Like old fashioned dental X-rays, digital dental X-rays are used by your dentist to take images of your mouth, tooth structure, jaw bones. In order to take the digital images, your dentist or a dental technician will place a small sensor in your mouth. This small sensor is connected to the processing computer by a very thin wire.
Your dentist or the dental tech inputs the command for the X-ray machine to send an X-ray through your teeth and into the sensor. The sensor captures the resulting image and sends it through the wire to the computer. Then your dentist will reposition the sensor and take additional digital X-rays until all of your teeth have been X-rayed.
With digital dental X-rays, your dentist or other dental professional is able to immediately see your teeth and jaw bones. This means that assessment and diagnosis is virtually instantaneous.
The panoramic is a type of x-ray commonly used in dentistry today; it gives a broad overview of the entire mouth. This X-ray supplies information about the teeth, upper and lower jawbone, sinuses, and other hard and soft tissues of the head and neck.
One advantage of the panoramic X-ray is its ease of use. Unlike other X-rays where the film is placed inside the patient’s mouth, the panoramic image is taken by a machine that moves around the patient’s head. Some people may be familiar with the panoramic X-ray because it is usually taken when the wisdom teeth are being evaluated. The X-ray will also reveal deep cavities and dental gum disease and has many other applications, including evaluating patients with past or present TMJ or jaw joint problems and can be used on those who require full or partial removable dentures, dental implants or dental braces or those who are at risk or suspected of having oral cancer, tumors of the jaw, have impacted teeth, or have had any recent trauma to the face or teeth.
The panoramic X-ray can also identify some not so common problems, such as calcification within the carotid artery that may indicate the potential for a stroke. The panoramic X-ray is an important part of a thorough dental examination. We usually recommend a panoramic X-ray once every three to five years for most patients. Although the panoramic X-ray does not provide as much detail when evaluating the teeth and gums as other dental X-rays, it can pick-up potential problems that the other x-rays cannot. We are happy to provide digital panoramic x-rays as another way to minimize radiation and share information with specialists and patients more easily!
3D Cone Beam Image
Dental cone beam computed tomography is a special type of x-ray equipment used when regular dental or facial x-rays are not sufficient. Your doctor may use this technology to produce three dimensional (3-D) images of your teeth, soft tissues, nerve pathways and bone in a single scan.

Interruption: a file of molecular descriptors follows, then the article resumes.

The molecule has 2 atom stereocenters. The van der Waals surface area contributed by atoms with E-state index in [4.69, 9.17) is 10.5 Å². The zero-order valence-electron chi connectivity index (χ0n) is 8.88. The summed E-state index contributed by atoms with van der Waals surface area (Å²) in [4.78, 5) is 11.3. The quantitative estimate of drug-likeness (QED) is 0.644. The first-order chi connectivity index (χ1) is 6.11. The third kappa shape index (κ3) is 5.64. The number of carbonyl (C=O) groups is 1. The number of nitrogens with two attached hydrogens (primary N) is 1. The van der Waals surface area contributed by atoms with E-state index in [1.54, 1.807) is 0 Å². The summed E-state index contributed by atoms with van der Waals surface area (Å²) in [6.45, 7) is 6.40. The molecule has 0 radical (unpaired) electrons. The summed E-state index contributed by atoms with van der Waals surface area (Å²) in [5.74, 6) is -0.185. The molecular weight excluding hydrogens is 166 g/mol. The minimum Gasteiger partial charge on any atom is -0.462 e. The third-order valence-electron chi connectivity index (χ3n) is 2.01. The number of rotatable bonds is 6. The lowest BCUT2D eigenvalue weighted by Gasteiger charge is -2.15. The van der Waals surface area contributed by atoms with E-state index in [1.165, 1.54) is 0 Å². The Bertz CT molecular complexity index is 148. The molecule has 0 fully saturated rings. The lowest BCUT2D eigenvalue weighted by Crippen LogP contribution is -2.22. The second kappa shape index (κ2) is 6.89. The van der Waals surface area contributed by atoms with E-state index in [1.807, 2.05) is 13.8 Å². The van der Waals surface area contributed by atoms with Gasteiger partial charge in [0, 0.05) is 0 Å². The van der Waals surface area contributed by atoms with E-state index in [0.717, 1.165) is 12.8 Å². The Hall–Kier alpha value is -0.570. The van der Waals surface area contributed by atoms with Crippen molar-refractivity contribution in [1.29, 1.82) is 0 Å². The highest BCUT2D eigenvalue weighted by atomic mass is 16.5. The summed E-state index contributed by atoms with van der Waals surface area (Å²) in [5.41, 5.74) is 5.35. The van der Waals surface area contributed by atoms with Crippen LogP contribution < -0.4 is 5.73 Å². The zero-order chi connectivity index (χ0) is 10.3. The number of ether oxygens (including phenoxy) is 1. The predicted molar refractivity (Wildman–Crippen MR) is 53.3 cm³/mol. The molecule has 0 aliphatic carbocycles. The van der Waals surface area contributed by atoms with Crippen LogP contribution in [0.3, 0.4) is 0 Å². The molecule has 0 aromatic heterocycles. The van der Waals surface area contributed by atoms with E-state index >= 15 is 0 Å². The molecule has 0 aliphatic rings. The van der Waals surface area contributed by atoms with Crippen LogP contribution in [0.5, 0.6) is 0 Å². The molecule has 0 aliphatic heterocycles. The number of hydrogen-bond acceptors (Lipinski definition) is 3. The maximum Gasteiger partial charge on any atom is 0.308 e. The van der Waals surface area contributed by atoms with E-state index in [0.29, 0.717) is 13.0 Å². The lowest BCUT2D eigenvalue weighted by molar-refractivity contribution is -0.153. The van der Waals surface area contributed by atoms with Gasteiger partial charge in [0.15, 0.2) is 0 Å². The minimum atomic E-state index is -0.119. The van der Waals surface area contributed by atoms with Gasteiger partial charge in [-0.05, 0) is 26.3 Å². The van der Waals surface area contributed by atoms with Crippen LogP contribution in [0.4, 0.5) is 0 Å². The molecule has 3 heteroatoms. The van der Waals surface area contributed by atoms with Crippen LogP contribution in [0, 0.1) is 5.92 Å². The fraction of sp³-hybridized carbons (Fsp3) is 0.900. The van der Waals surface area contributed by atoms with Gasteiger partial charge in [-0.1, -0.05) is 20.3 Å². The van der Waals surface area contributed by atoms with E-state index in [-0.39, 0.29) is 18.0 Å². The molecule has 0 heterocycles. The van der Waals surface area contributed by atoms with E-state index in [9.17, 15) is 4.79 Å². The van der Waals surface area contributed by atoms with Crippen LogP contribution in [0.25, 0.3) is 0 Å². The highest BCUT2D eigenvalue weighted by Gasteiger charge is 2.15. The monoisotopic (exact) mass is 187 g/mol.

Cone Beam Volumetric Tomography is a diagnostic imaging technology that uses radiation in a manner similar to conventional radiographic imaging, with the difference being that cone beam images are converted into a three-dimensional view that can then be manipulated by sophisticated computer software for a wide variety of applications, including implant, orthodontic, orthognathic TMJ, and other diagnostic purposes.
Dr. Withrow is proud to offer this new technology and mainly uses it in preparation for implants.
Sedation dentistry is used by dentists to provide a relaxing, calming experience for patients who are having dental procedures performed. There are many forms of sedation that can be administered; in our office, we offer oral sedation, local sedation, topical sedation, and nitrous oxide (“laughing gas”). This variety of methods allows us to offer the flexibility of both minimal and moderate sedation depending on the level of anxiety the patient anticipates.
Minimal sedation relieves the anxiety patients feel before and during their dental exam. However, minimal sedation allows patients to respond verbally and physically to Dr. Withrow’s directions. The patient will be awake but calm and may remember parts of the experience after the procedure is completed.
Moderate, or conscious, sedation relaxes the patient even more, but the patient will only be able to respond to a larger stimulus in his environment. The patient will likely slur their words and will most likely not remember anything about the procedure.
Rotary endodontics employs electrically-powered instruments to perform the root canal treatment rather than traditional stainless-steel manual files. The electric hand tool is equipped with a tip constructed out of nickel titanium – a material that is five times more flexible than stainless steel.
Due to the flexibility and unique movement of the nickel-titanium instrument, it can be inserted deeply into a curved root canal without stretching or damaging the passageway. This makes for a quick and reliable procedure.